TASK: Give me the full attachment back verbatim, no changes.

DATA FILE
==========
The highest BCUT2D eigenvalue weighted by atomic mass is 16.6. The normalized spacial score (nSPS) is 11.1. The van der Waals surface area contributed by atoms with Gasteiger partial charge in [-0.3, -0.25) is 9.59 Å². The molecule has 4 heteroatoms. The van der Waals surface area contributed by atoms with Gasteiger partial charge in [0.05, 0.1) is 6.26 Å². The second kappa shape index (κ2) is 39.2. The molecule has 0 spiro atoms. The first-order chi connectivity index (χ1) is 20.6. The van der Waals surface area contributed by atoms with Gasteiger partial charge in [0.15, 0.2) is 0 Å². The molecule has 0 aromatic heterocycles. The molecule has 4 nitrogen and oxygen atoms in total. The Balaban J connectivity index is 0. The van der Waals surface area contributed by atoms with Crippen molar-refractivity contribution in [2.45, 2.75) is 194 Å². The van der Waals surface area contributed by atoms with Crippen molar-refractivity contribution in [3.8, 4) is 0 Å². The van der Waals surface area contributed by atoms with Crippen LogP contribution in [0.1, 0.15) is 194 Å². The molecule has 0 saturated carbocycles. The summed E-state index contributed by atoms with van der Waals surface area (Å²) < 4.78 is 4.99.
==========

The highest BCUT2D eigenvalue weighted by atomic mass is 16.6. The normalized spacial score (nSPS) is 11.1. The van der Waals surface area contributed by atoms with Gasteiger partial charge in [-0.3, -0.25) is 9.59 Å². The molecule has 4 heteroatoms. The van der Waals surface area contributed by atoms with Gasteiger partial charge in [0.05, 0.1) is 6.26 Å². The second kappa shape index (κ2) is 39.2. The molecule has 0 spiro atoms. The first-order chi connectivity index (χ1) is 20.6. The van der Waals surface area contributed by atoms with Gasteiger partial charge in [0.15, 0.2) is 0 Å². The molecule has 0 aromatic heterocycles. The molecule has 4 nitrogen and oxygen atoms in total. The Balaban J connectivity index is 0. The van der Waals surface area contributed by atoms with Crippen molar-refractivity contribution in [2.45, 2.75) is 194 Å². The van der Waals surface area contributed by atoms with Crippen molar-refractivity contribution in [3.8, 4) is 0 Å². The van der Waals surface area contributed by atoms with Crippen LogP contribution in [0.1, 0.15) is 194 Å². The molecule has 0 saturated carbocycles. The summed E-state index contributed by atoms with van der Waals surface area (Å²) < 4.78 is 4.99.